FAA Nears Decision on Possible Fines Against American Airlines

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    NEWSLETTERS

    AP
    American Airlines planes sit at their gates at John F. Kennedy International Airport, Wednesday, Aug. 29, 2007 in New York. (AP Photo/Jason DeCrow)

    The Federal Aviation Administration is expected to decide soon whether to fine American Airlines for maintenance problems that forced the airline to temporarily ground planes in 2008.

    An industry source tells NBCDFW a decision could come as early as March. Speculation surrounding fines swelled again in recent days after reports from the Associated Press and the Wall Street Journal suggesting fines against the Fort Worth based airline are imminent. An F.A.A. spokesman told the AP that the investigation is not complete and declined comment.
     
    Late last year, the F.A.A. told NBCDFW that the case was still under consideration and that the investigative files were in the hands of agency attorneys who will help determine the size of any possible fines.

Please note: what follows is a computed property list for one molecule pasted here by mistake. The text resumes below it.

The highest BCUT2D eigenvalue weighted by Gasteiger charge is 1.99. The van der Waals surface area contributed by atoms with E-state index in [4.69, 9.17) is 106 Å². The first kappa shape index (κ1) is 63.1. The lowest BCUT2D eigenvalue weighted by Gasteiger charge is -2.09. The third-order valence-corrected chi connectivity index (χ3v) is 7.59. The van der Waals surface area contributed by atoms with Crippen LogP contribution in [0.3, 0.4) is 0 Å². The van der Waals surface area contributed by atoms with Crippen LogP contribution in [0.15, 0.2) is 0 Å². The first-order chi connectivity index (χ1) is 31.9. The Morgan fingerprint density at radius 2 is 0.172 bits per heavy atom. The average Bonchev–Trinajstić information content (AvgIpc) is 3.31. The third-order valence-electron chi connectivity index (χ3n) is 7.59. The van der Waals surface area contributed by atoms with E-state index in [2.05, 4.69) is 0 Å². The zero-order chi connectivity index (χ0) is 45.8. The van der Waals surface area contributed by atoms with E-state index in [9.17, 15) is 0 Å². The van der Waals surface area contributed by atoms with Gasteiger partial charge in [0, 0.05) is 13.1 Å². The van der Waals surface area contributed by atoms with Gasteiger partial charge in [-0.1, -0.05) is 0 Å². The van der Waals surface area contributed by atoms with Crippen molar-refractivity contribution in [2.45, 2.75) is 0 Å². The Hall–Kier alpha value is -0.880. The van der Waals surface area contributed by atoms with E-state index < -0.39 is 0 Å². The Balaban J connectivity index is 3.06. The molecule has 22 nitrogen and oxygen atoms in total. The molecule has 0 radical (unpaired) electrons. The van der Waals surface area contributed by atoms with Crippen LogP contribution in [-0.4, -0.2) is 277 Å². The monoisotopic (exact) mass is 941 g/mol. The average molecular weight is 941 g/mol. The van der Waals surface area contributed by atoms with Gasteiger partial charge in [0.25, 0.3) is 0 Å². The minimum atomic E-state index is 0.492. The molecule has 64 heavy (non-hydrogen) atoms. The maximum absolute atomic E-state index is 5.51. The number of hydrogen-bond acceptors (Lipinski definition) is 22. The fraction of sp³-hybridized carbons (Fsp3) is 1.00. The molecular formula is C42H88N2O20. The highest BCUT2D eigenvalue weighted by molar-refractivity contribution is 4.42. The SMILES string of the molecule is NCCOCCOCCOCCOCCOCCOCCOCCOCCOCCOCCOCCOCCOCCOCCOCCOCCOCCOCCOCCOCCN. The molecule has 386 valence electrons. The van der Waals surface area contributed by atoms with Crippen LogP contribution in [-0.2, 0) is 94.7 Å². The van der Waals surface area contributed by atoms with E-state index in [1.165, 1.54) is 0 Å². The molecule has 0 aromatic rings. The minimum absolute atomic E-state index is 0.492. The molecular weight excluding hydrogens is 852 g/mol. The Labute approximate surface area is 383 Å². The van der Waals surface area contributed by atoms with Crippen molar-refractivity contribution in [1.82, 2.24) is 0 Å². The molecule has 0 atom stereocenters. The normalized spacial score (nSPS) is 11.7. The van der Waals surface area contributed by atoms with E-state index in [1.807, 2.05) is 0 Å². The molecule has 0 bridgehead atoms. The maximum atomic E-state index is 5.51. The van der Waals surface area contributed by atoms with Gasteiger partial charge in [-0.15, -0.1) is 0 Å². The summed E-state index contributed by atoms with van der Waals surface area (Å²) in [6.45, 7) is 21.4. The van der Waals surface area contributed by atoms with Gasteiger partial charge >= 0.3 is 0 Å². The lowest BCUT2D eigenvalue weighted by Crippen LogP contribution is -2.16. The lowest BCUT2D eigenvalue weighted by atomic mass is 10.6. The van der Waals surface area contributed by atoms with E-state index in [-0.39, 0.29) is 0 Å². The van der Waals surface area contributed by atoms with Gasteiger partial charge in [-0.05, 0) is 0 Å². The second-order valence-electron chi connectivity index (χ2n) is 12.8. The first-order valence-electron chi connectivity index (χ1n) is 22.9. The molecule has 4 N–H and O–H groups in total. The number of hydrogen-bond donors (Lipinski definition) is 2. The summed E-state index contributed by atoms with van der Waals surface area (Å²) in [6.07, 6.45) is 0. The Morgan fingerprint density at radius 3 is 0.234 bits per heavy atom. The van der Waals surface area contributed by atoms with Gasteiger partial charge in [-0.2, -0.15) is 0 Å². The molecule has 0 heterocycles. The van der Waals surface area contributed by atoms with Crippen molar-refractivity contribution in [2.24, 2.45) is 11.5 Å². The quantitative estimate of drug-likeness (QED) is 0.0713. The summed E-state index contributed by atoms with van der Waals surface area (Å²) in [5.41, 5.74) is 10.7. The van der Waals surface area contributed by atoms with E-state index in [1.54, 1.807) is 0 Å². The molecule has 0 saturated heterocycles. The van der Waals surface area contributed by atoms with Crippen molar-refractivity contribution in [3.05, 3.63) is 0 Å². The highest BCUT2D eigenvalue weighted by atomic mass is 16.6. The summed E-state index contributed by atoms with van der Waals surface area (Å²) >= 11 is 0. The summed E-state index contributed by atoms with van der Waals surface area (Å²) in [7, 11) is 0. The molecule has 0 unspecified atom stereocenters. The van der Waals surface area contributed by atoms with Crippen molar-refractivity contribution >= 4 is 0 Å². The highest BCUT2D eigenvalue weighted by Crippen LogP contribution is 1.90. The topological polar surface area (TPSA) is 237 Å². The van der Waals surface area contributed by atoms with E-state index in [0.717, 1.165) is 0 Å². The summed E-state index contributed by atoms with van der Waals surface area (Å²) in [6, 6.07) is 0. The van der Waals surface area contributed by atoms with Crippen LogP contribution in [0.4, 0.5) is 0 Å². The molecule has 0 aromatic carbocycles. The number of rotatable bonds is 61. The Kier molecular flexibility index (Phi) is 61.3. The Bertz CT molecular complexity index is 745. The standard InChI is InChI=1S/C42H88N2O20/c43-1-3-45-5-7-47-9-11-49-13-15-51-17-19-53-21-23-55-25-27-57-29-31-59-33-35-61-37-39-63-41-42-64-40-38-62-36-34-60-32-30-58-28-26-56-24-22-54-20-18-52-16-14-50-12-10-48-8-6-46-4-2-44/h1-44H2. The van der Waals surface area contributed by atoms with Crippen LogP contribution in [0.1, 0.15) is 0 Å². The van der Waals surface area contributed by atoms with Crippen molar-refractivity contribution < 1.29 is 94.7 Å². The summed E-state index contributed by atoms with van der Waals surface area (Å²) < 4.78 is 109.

Technically speaking, the dollar amount could be in the tens of millions or more, because the F.A.A. has the power to assess a separate penalty for each flight involving a plane that did not meet federal requirements. The investigation involves hundreds of planes, grounded after FAA inspectors discovered improper wiring repairs.

    But, industry observers widely expect the government may settle on a fine less than the size of the technical penalty. A.P. reports the fine will likely be in the same ballpark as the $10.2 million the agency proposed against Dallas-based Southwest Airlines in March 2008. That report cited government and industry officials.
     
    American spokesman Tim Wagner told the A.P. the airline isn't aware of any pending fine. American has long argued that the wiring in question never jeopardized the safety of planes or passengers.
     
    The nearly two year investigation started in April of 2008, when inspectors discovered wiring was not properly secured on 290 MD-80 airplanes. The airline was forced to ground the planes while repairs were made, leaving hundreds of thousands of passengers stranded or delayed.
     
    Meanwhile, the Transportation Department is soon expected to release an audit that criticizes the F.A.A. for lax oversight of maintenance at American. With government offices closed in Washington D.C. because of a snowstorm, it was unclear Wednesday exactly when that report might be released.